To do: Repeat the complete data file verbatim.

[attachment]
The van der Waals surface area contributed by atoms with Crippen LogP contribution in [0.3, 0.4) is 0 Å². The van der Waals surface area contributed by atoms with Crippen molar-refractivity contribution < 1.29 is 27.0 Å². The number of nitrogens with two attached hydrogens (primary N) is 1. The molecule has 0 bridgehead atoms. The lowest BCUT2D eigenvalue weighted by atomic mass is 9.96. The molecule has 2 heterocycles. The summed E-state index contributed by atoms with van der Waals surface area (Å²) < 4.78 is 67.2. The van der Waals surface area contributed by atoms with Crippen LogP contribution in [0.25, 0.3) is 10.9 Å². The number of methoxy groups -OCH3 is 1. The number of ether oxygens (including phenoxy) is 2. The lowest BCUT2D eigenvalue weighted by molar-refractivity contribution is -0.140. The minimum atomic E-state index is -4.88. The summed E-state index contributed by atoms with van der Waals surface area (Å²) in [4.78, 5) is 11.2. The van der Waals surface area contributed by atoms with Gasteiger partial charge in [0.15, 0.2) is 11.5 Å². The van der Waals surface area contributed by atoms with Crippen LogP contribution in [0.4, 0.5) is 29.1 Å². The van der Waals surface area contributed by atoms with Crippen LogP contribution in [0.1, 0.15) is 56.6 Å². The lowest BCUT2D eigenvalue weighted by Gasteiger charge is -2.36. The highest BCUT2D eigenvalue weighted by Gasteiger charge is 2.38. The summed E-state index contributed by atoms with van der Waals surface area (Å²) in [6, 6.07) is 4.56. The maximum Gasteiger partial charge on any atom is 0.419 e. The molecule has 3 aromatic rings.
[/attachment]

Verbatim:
The van der Waals surface area contributed by atoms with Crippen LogP contribution in [0.3, 0.4) is 0 Å². The van der Waals surface area contributed by atoms with Crippen molar-refractivity contribution < 1.29 is 27.0 Å². The number of nitrogens with two attached hydrogens (primary N) is 1. The molecule has 0 bridgehead atoms. The lowest BCUT2D eigenvalue weighted by atomic mass is 9.96. The molecule has 2 heterocycles. The summed E-state index contributed by atoms with van der Waals surface area (Å²) < 4.78 is 67.2. The van der Waals surface area contributed by atoms with Crippen LogP contribution in [0.25, 0.3) is 10.9 Å². The number of methoxy groups -OCH3 is 1. The number of ether oxygens (including phenoxy) is 2. The lowest BCUT2D eigenvalue weighted by molar-refractivity contribution is -0.140. The minimum atomic E-state index is -4.88. The summed E-state index contributed by atoms with van der Waals surface area (Å²) in [4.78, 5) is 11.2. The van der Waals surface area contributed by atoms with Gasteiger partial charge in [0.15, 0.2) is 11.5 Å². The van der Waals surface area contributed by atoms with Crippen LogP contribution in [0.4, 0.5) is 29.1 Å². The van der Waals surface area contributed by atoms with Crippen LogP contribution in [0.1, 0.15) is 56.6 Å². The lowest BCUT2D eigenvalue weighted by Gasteiger charge is -2.36. The highest BCUT2D eigenvalue weighted by Gasteiger charge is 2.38. The summed E-state index contributed by atoms with van der Waals surface area (Å²) in [6, 6.07) is 4.56. The maximum Gasteiger partial charge on any atom is 0.419 e. The molecule has 3 aromatic rings.